Some dos and don’ts!
Following are some simple guidelines to keep in mind before you eat any type of flower:
Eat flowers only when you are positive they are edible. If uncertain, consult a good reference book on edible flowers prior to consumption.
If pesticides are necessary, use only those products labeled for use on edible crops. No flowers is safe to eat unless it was grown organically.
Wash all flowers thoroughly before you eat them.
Introduce flowers into your diet in small quantities one species at a time. Too much of a good thing may cause problems for your digestive system.
Remove pistils and stamens from flowers before eating. Separate the flower petals from the rest of the flower just prior to use to keep wilting to a minimum. Eat only the flower petals for most flowers except pansies violas, and Johnny-jump-ups (in which they add flavor).
If you have allergies, introduce edible flowers gradually, as they may aggravate some allergies.
Do not eat flowers from florists, nurseries or garden centers. In many cases these flowers have been treated with pesticides not labeled for food crops.
Do not eat flowers picked from the side of the road. Once again, possible herbicide use eliminates these flowers as a possibility for use.
Just because flowers are served with food served at a restaurant does not mean they are edible. Know your edible flowers – as some chefs do not. It’s easy and very attractive to use flowers for garnish on plates or for decoration, but avoid using non-edible flowers this way. Many people believe that anything on the plate can be eaten. They may not know if the flower is edible or not and may be afraid to ask.
Picking Edible Flowers:
Pick your flowers in the morning when their water content is at its highest.
Parts of the Flower To Eat:
Following information from the book, Edible Flowers – From Garden To Palate, by Cathy Wilkinson Barash:
Remove the stamens and styles from the flowers before eating. The pollen can detract from the flavor of the flower. In addition, the pollen may cause an allergic reaction in some individuals. Remove the sepals of all flowers except violas, Johnny-jump-ups, and pansies.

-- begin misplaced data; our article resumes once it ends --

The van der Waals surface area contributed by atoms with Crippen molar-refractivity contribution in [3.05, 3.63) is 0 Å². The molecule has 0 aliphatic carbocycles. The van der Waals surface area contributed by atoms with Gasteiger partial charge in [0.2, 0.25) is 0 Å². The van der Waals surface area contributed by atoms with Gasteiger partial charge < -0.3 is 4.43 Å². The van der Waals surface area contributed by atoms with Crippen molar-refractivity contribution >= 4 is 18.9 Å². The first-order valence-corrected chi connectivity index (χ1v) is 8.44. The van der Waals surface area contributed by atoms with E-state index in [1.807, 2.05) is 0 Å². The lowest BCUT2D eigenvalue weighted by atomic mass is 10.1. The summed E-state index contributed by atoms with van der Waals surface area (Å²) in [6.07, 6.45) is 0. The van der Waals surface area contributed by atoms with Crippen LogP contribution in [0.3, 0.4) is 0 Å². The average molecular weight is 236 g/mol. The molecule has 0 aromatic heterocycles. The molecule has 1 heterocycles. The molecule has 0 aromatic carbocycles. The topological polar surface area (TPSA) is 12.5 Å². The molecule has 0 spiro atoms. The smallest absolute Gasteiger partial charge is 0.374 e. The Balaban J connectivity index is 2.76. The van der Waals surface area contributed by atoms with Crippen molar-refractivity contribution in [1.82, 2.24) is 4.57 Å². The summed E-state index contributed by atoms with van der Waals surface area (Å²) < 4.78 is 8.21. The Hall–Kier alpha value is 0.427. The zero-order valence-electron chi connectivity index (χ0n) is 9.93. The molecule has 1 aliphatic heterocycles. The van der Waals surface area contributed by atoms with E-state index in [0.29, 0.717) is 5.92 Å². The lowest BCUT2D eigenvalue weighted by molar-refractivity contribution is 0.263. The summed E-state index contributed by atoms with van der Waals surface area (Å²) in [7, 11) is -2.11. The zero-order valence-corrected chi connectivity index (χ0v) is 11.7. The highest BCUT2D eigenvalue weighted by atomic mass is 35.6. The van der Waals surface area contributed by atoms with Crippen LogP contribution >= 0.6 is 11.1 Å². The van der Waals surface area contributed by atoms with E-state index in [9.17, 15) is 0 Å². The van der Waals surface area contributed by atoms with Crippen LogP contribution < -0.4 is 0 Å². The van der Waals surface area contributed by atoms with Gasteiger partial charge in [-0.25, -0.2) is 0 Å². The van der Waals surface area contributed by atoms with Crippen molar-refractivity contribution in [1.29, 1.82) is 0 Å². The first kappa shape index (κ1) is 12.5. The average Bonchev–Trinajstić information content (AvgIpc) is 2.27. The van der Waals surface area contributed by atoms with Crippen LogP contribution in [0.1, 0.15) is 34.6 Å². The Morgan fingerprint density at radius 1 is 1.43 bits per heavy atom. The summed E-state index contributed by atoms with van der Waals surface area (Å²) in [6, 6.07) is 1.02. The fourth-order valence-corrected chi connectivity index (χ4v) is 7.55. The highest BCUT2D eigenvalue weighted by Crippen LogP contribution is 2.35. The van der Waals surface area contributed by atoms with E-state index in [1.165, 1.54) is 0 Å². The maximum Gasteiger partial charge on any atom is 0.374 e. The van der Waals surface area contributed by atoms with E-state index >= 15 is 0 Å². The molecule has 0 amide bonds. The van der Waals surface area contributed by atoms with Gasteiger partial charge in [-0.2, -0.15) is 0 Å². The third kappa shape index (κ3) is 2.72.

Only the petals of some flowers such as rose, calendula, tulip, chrysanthemum, yucca, and lavender are edible. When using just the petals, separate them from the rest of the flower just prior to use to keep wilting to a minimum. Others, including Johnny-jump-up, violet, runner bean, honeysuckle, and clover can be eaten in their entirety.
Roses, dianthus, English daisies, marigolds and chrysanthemums have a bitter white portion at the base of the petal where it was attached to the flower. Bread or cut off the bitter part off the petal before using.
Cleaning Edible Flowers:
Shake each flower to dislodge insects hidden in the petal folds.
After having removed the stamen, wash the flowers under a fine jet of water or in a strainer placed in a large bowl of water.
Drain and allow to dry on absorbent paper. The flowers will retain their odor and color providing they dry quickly and that they are not exposed to direct sunlight.
Preserving Edible Flowers:
To preserve flowers, put them on moist paper and place together in a hermetically-sealed container or in plastic wrapping. This way, certain species can be preserved in the refrigerator for some 10 days.
If the flowers are limp, they can be revitalized by floating them on icy water for a few moments; don’t leave too long or else they will lose some of their flavor.
You can also store the whole flower in a glass of water in the refrigerator overnight.